Students are mobile and follow paths to credentials on their own timetable and often through multiple institutions. 60% of students transition between two or more institutios by the time they graduate with an undergraduate degree. Adults are re-entering the education system like a kids playing hop scotch exploring interests and opportunties. Helping and assisting students (and learners of all ages) requires access to information that is protected and behind the curtain of most institutions, or it is summarized redundantly on web sites (even with through content management systems) that duplicates and controls the duplication. Much of the information exposed becomes stale and missleading, thus advising is hampered by the reluctance of institutions (and their departments) to commit to 'answers' or 'simulations' when they know the underlying data systems could be out of date or in error. New applications could be built to serve student guidnance by using the lookup service and ontology tags to find answers that relate to the questions with greater accuracy reducing the guessing and missinformation we have exposed today across thousands of portals and websites, because there is no common way of tagging.

Applications to speed up learning, research, and knowledge gathering

With a lookup service, new applications could be developed to make knowledge and semantics made relevant programatically. Today, we all utilize Google or other search engines (which utilize indexes) to find what is most relevant determined by page ranking, a means of simply measuring the reference links. Imagine using ontology services to link services, documents, artifacts, or anything, that relates to a keyword used by a common dictionary. This form of index would be more useful and accurate than a web search, and could offer new applications to find things on the web across repositories that have been uncoded until now. The Cancer research project funded by the NSF is an example of enabling researches to codify and now find who is researching what in greater detail. Imagine if we could do the same for the business of teaching and learning across all courses. Imagine building simulation games that would have access to smart tags.

Applications for mobile, portable or wearable computer devices

Today, the restriction of proprietary systems locking down K12 and higher education data systems means new applications for new platforms is made very difficult. With a lookup service and common ontology, new applications could be harnessed in a variety of ways. Imagine allowing a student to access their course schedule for example and to have twitter reminders for assignments integrated with their common application for messenging. New applications could be developed for the iphone or blackberry that could span courses, programs and institutions. Students could find simply the notification services or alerts like twitter from security to what do I need to bring to class the next day.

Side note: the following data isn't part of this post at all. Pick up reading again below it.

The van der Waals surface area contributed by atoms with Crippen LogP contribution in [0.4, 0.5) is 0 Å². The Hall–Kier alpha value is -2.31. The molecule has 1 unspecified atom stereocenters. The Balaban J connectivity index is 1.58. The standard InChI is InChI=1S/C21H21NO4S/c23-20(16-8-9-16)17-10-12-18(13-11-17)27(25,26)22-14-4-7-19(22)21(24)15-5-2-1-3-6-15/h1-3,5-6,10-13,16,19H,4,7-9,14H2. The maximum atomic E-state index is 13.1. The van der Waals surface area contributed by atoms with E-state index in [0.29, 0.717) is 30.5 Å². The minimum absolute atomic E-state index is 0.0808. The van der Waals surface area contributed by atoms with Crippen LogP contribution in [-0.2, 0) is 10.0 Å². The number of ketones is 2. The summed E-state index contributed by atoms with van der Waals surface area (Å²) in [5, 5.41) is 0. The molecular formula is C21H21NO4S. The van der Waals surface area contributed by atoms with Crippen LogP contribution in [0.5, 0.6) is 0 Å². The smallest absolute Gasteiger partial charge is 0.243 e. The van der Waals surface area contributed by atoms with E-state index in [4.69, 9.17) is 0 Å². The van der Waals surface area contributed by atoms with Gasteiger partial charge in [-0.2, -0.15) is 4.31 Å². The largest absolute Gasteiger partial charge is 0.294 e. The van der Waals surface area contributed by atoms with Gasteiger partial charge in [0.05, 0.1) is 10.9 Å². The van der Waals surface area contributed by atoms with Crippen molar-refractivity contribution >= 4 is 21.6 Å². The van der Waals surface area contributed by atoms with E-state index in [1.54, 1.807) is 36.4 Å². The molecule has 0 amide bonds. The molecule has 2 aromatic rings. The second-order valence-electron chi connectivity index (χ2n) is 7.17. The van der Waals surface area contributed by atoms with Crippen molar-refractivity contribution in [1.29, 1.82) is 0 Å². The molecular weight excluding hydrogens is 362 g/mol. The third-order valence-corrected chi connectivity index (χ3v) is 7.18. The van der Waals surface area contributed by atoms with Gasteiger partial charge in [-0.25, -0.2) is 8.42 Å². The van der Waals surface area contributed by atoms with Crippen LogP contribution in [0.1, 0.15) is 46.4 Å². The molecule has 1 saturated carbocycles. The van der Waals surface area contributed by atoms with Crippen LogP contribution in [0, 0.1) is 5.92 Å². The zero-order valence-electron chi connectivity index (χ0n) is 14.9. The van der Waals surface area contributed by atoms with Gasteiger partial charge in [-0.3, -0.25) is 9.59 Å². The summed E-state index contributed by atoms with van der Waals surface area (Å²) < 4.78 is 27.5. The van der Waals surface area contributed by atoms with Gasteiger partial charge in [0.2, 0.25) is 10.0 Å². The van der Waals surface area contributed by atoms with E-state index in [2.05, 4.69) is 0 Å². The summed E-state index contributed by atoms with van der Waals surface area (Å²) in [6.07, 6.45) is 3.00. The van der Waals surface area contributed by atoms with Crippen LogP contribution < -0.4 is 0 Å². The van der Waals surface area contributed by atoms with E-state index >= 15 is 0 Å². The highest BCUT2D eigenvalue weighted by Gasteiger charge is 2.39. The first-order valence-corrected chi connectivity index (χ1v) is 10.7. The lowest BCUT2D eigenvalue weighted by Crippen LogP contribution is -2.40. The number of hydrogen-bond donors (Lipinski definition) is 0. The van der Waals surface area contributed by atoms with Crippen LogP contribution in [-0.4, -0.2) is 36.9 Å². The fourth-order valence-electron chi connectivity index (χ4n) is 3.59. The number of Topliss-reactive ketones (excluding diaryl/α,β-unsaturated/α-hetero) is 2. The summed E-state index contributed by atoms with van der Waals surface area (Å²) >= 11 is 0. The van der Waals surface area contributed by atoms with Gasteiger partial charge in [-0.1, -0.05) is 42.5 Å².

New media applications

Imagine video streaming a class and allowing me to poll the index of videos created by a course. There could be hundreds for just one course and thousands across my academic year. How would I find what is relevant to me without an index? Imagine making the registries of video streaming of classrooms or presentations or special events available thru the lookup service. Podcasting is indexed. But, I have to go thru the proprietary service utilized, which complicates my search or limits it. Imagine how course and media applications could be cataloged and found. The index search and the ability to develop new applications is similar to how Libraries back in the 70's and 80's put their proprietary catalogs online and then began to allow interchange requests. New applications can be developed for subscribing to new media, old media and making the seach much easier.

A better way to help students find Aid

Today, financial aid, grants, scholarships and such are recorded and published by a huge number of outlets to help students and parents find what is available to help pay for college. Imagine building an application that could poll sponsors of aid, grants, etc. to determine the good matches for a student's query for aid. Instead of aggegating the aid opportunities in a database, which is static and disconnected from the source, a real-time accurate service could be developed allowing the student to know if the aid available, deadlines, and what is remaining of the fund allocation. If I publish an grant opportunity in other words, and I have five $1,000 scholarships with certain criteria, imagine an application that would show their status of award (respecting confidence). If the awards have been made, the student can see how may are remaining to determine if an application can still be made, and what the rules are. Applications can be built to help the student find the aid and apply for it using the index online.

Publishing the voluntary accountability data

Institutions could publish electronic services rendering the work revealing the voluntary accountability datasets. New applications could be developed to poll and report on the data sets, how they compare, helping students, parents and stakeholders view leading indicators and services with a common reference point. The lookup service and ontology coding would enable the applications to find the similar services and allow a program to call them in a common form. This would give institutions a competitive advantage for the schools investing in publishing the data set over other ranking systems such as US News and World Report.